Custom soda dispenser patent infringement suit continues. ROTHSCHILD v. COCA-COLA

Custom soda dispenser patent infringement suit continues. ROTHSCHILD v. COCA-COLA

A patent is a set of exclusive rights granted to the inventor of an invention that meets certain criteria. A patent grants its owner the exclusive right to make, use, sell and import the invention claimed in the patent.  If someone other than the patent owner attempts to exercise on of these exclusive rights, that is considered patent infringement.  To combat patent infringement a patent owner can file a complaint in United States Federal Court.

There are two types of infringement: (1) Direct infringement – The accused infringer practices each element of the patent holder’s patent claim and (2) Indirect infringement – The accused infringer does not practice each element of the patent holder’s patent claim but either: (a) contributes to direct infringement by another party or (b) induces another party to engage in direct infringement.  To prevail on a patent infringement claim, a patent owner must
show by a preponderance of the evidence that each asserted patent claim limitation is found in the accused product or process, either: (1) Literally or (2) Under the doctrine of equivalents

Patent claims may be written in English, however the words in the claims do not always match their dictionary definition.  A patent infringement case typically turns on how a court interprets the claims of a patent in a Markman hearing.  The written description, the drawings, and the prosecution history are all evidence used to interpret the claims of a patent. The claims are interpreted from the perspective of a person having ordinary skill in the art (PHOSITA).  A PHOSITA is a hypothetical person that is familiar with the technology that the invention is related.  The PHOSITA is deemed to read the claim term not only in the context of the particular claim in which the disputed term appears, but in the context of the entire patent, including the specification.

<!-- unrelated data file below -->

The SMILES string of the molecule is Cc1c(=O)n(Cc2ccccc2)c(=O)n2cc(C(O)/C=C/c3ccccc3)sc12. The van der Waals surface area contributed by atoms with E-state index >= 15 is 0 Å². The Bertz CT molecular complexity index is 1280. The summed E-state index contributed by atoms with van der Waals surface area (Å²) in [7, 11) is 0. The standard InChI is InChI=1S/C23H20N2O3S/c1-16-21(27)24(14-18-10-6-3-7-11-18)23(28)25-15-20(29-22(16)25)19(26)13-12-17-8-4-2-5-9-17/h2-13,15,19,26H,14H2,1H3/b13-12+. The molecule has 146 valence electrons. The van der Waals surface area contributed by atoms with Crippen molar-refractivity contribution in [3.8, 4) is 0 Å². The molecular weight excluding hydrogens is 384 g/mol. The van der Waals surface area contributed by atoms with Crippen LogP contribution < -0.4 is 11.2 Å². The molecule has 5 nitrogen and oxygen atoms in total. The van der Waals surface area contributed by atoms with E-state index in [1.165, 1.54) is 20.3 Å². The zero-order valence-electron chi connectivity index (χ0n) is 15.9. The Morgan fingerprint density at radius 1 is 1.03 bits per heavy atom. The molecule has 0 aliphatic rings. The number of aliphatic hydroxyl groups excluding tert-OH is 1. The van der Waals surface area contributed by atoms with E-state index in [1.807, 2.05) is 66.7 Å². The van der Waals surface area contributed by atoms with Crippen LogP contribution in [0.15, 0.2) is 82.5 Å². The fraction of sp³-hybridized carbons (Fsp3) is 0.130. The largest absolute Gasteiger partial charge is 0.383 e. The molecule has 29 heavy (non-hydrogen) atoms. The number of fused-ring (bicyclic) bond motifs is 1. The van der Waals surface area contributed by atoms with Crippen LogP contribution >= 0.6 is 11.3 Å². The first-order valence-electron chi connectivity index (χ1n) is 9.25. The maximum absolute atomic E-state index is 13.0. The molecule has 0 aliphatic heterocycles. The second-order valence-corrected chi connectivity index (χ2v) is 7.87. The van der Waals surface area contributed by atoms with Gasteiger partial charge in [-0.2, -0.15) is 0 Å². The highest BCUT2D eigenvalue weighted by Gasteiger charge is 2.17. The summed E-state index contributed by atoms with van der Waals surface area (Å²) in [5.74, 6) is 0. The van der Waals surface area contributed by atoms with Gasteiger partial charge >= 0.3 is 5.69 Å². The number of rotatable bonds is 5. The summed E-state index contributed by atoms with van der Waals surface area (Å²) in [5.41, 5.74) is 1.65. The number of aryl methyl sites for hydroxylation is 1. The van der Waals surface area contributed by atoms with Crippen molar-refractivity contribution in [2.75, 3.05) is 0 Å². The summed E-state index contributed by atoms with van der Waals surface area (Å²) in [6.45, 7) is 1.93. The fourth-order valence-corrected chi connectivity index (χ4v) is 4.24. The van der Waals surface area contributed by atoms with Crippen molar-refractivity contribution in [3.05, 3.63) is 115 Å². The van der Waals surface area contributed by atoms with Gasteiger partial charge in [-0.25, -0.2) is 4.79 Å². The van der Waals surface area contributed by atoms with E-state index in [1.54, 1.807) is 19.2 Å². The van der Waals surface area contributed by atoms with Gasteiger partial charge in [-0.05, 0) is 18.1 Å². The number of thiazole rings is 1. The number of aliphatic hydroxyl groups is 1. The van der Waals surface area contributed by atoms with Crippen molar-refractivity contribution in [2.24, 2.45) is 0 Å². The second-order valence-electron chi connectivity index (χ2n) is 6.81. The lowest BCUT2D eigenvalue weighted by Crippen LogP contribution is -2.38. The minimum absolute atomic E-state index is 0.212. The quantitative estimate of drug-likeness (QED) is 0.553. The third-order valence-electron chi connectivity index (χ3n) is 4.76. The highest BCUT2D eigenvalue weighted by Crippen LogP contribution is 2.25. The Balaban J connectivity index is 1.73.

The ultimate construction of a claim term is a legal question reviewed de novo, while underlying factual determinations made by the district court are reviewed for clear error.

ROTHSCHILD CONNECTED DEVICES INNOVATIONS, LLC, v. COCA-COLA COMPANY, 19-1825 (C.A.F.C. 2020) is a case which illustrates the importance of claim construction to a patent infringement case.

This case centers on soda dispensers that allow a consumer to customize the flavor of the soda they purchase.  Plaintiff sued Defendant, alleging that Coca-Cola’s Freestyle beverage dispensers infringe independent claim 11, and various claims depending on claim 11, of U.S. Patent No. 8,417,377 (“the ’377 patent”). Defendant asserted that Freestyle beverage dispensers did  not infringe the patent because the identity of the consumer using the machine was transmitted to the machine from a cellphone and not a “user interface module” directly attached to the machine.  Plaintiff countered that “user interface module” was satisfied by the touch screen on Defendant’s machine.

After construing relevant claim limitations, the district court granted Defendant’s motion for summary judgment of noninfringement.  More specifically, the district court concluded that the Freestyle dispensers did not have the “user interface module” claimed in the ‘377 patent.  Plaintiff appealed the the Court of Appeals for the Federal Circuit.

The Federal Circuit vacated the judgement and remanded for further proceedings.  The Federal Circuit disagreed with both the Plaintiff and Defendant’s definition of “user interface module”.  Instead the Federal Circuit construed the term to mean “a component the user interacts with to communicate with the dispenser.” The patent claims did not require a user interface to be physically attached to the machine, or exclude wireless communications.  All the claim required was a user interface that was prepared to receive information from a user.

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